|کد مقاله||کد نشریه||سال انتشار||مقاله انگلیسی||ترجمه فارسی||نسخه تمام متن|
|4758882||1361712||2018||20 صفحه PDF||سفارش دهید||دانلود کنید|
- Analysis of Australian National Variety Trials demonstrates impact of climate on five crops.
- Higher maximum temperature in the non-stressful range was associated with lower yields.
- The interaction between temperature and water stress had a regional pattern.
- Effects were crop and stage specific.
- Large scale trials analysis can focus breeding and management research initiatives
Winter crops are the backbone of Australian agriculture. This study reports the first comparative analysis of the impact of temperature and water stress on yields of wheat, barley, canola, chickpea and field pea across four major production zones in Australia (North, East, South and West) using the 2009-2013 National Variety Trials (NVT). Developmental windows of 100Â Â°Cd centred at flowering were used to sample rainfall, vapour pressure deficit (VPD), potential evapotranspiration, water supply/demand ratio, average minimum (Tmin) and maximum (Tmax) temperature, number of days below 0Â Â°C and above 30Â Â°C, incident radiation, photothermal quotient (PTQ) and PTQ corrected by VPD. Flowering was estimated for a mid-season cultivar for each trial using a simulation model (APSIM). There was a consistent negative association between Tmax and yields in all crops, from early in the season in the South and after flowering in the West. Our study supports that high temperature in the non-stressful range is associated with yield reduction with crop specific effects. Days exceeding 30Â Â°C were unlikely before flowering; wheat and chickpea were sensitive to temperatures above 30Â Â°C from early and late in grain filling respectively. Chickpea was sensitive to low temperatures from flowering. Canola was overall the most sensitive to water stress. Unequivocally, the interaction between temperature and water stress exhibited strong regional differences. In the West, with Mediterranean rainfall pattern, high Tmin before flowering was associated with higher yields in wheat, barley, canola and chickpea, indicating a role in promoting early growth and water use and reducing evaporation. In the North, crops depend on initial soil moisture, and high yields were associated with lower Tmin, likely slowing growth and early water use and lessening terminal stress. These relationships need direct experimental confirmation to show causality but there is room for large scale studies to uncover seasonal and regional patterns and highlight targets for research, breeding and management options aimed at improving yield under climate change.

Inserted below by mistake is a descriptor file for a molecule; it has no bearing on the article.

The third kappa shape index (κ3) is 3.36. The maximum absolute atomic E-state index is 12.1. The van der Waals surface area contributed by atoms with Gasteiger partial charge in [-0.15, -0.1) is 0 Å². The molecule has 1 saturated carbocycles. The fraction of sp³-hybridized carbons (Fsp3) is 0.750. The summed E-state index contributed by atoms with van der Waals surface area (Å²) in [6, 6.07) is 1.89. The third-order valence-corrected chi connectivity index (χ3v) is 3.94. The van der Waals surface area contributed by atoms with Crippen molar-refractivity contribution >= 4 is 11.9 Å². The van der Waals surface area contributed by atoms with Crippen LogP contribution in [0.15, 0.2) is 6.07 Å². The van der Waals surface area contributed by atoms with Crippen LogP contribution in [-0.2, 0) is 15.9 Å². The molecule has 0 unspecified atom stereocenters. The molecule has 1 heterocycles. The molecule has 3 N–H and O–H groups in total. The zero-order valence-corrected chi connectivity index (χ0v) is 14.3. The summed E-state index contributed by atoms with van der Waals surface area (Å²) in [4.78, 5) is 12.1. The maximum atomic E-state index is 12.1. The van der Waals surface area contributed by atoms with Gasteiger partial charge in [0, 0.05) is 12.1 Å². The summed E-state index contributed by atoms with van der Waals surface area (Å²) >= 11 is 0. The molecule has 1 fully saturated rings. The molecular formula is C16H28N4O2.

Journal: Agricultural and Forest Meteorology - Volume 248, 15 January 2018, Pages 275-294